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12 Comments:

Anonymous Phil said...

Surprisingly entertaining! I set up an RSS feed so I'll know when you post.

9:24 PM

 
Blogger Language Guy said...

Thanks for the sort of kind words. :-)

6:47 AM

 
Blogger Alex said...

Very interesting blog - interesting too to hear from a real linguist. Here are some more thoughts on 'meaning'.
'I like fish' spoken with a stress on 'I' is different from:
'I like fish' with the stress on 'like', which is different from 'I like fish' with the stress on 'fish'. One single sentence/utterance can produce many different responses. It must be rather difficult for machines to understand just what a speaker intends when they say something. Unless the machine is able to 'hear' the words actually spoken and has a way of registering pitch changes. However, once you put a sentence into a context - it becomes easier to extract the meaning intended by the speaker. I attempt to teach Italians English and while aspects such giving a different stress can be taught, it is often difficult for them to reproduce this in a natural conversation. Until, that is, they develop their skills with Engish to a high level, in which case most seem to be able to use stress to modify meaning much more easily.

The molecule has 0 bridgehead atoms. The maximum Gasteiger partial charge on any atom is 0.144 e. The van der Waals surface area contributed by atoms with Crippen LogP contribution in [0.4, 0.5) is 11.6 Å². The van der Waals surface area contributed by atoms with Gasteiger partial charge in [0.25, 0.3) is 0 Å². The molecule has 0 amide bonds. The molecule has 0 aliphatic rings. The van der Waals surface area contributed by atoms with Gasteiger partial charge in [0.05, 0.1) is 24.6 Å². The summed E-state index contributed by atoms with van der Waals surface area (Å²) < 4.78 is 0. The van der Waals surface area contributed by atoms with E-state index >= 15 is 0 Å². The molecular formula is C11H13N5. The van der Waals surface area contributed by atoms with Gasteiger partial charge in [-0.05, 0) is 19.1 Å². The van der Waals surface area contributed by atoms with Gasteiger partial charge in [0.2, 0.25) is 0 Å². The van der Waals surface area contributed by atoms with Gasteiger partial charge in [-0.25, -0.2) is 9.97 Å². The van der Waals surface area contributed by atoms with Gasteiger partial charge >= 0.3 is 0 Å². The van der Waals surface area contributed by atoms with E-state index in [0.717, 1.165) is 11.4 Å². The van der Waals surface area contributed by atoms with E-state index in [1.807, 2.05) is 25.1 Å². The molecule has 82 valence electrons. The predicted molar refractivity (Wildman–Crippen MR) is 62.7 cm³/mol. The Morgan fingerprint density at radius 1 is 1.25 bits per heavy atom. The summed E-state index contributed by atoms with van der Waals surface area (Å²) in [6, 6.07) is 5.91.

Fascinating stuff this. Please write more.

1:19 PM

 
Blogger Language Guy said...

Alex, you are quite right about the effects of stress on meaning in the sense of "significance." And you are right about the problems this poses for machine understanding of ordinary discouse. Typically, such work is done on easy stuff -- written English. That reduces the problems you mention.

Getting a machine to engage in normal conversation is not going to happen in my lifetime.

3:41 PM

 
Blogger Alex said...